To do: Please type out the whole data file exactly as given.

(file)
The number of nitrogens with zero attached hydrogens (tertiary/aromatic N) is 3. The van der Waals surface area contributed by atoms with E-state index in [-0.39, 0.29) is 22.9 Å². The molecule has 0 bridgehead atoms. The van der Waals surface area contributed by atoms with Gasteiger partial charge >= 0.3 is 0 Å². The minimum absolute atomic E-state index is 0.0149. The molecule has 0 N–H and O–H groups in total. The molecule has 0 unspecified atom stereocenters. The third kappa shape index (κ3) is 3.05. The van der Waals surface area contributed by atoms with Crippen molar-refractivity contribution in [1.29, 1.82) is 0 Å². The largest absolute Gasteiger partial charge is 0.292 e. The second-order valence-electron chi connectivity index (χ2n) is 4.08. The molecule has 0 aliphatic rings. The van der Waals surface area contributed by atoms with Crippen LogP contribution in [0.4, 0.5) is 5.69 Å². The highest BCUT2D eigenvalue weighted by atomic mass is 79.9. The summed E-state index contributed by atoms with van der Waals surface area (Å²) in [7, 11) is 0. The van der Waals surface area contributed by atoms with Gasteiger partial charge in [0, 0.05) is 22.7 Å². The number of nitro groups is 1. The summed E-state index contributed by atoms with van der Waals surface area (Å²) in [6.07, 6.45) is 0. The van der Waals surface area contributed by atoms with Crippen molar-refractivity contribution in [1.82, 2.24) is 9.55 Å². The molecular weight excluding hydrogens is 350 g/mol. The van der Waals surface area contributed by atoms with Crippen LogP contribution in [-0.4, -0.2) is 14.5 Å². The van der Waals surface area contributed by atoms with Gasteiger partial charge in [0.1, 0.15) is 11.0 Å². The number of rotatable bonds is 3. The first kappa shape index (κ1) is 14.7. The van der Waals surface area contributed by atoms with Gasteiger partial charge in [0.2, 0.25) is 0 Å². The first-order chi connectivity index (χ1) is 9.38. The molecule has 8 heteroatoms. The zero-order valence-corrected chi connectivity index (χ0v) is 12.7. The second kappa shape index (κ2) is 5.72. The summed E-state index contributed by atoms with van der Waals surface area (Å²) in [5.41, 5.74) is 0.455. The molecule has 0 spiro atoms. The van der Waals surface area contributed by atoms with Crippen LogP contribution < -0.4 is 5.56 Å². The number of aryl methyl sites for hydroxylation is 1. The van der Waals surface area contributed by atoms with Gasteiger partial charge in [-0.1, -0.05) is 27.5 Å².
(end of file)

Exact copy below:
The number of nitrogens with zero attached hydrogens (tertiary/aromatic N) is 3. The van der Waals surface area contributed by atoms with E-state index in [-0.39, 0.29) is 22.9 Å². The molecule has 0 bridgehead atoms. The van der Waals surface area contributed by atoms with Gasteiger partial charge >= 0.3 is 0 Å². The minimum absolute atomic E-state index is 0.0149. The molecule has 0 N–H and O–H groups in total. The molecule has 0 unspecified atom stereocenters. The third kappa shape index (κ3) is 3.05. The van der Waals surface area contributed by atoms with Crippen molar-refractivity contribution in [1.29, 1.82) is 0 Å². The largest absolute Gasteiger partial charge is 0.292 e. The second-order valence-electron chi connectivity index (χ2n) is 4.08. The molecule has 0 aliphatic rings. The van der Waals surface area contributed by atoms with Crippen LogP contribution in [0.4, 0.5) is 5.69 Å². The highest BCUT2D eigenvalue weighted by atomic mass is 79.9. The summed E-state index contributed by atoms with van der Waals surface area (Å²) in [7, 11) is 0. The van der Waals surface area contributed by atoms with Gasteiger partial charge in [0, 0.05) is 22.7 Å². The number of nitro groups is 1. The summed E-state index contributed by atoms with van der Waals surface area (Å²) in [6.07, 6.45) is 0. The van der Waals surface area contributed by atoms with Crippen molar-refractivity contribution in [1.82, 2.24) is 9.55 Å². The molecular weight excluding hydrogens is 350 g/mol. The van der Waals surface area contributed by atoms with Crippen LogP contribution in [-0.4, -0.2) is 14.5 Å². The van der Waals surface area contributed by atoms with Gasteiger partial charge in [0.1, 0.15) is 11.0 Å². The number of rotatable bonds is 3. The first kappa shape index (κ1) is 14.7. The van der Waals surface area contributed by atoms with Gasteiger partial charge in [0.2, 0.25) is 0 Å². The first-order chi connectivity index (χ1) is 9.38. The molecule has 8 heteroatoms. The zero-order valence-corrected chi connectivity index (χ0v) is 12.7. The second kappa shape index (κ2) is 5.72. The summed E-state index contributed by atoms with van der Waals surface area (Å²) in [5.41, 5.74) is 0.455. The molecule has 0 spiro atoms. The van der Waals surface area contributed by atoms with Crippen LogP contribution < -0.4 is 5.56 Å². The number of aryl methyl sites for hydroxylation is 1. The van der Waals surface area contributed by atoms with Gasteiger partial charge in [-0.1, -0.05) is 27.5 Å².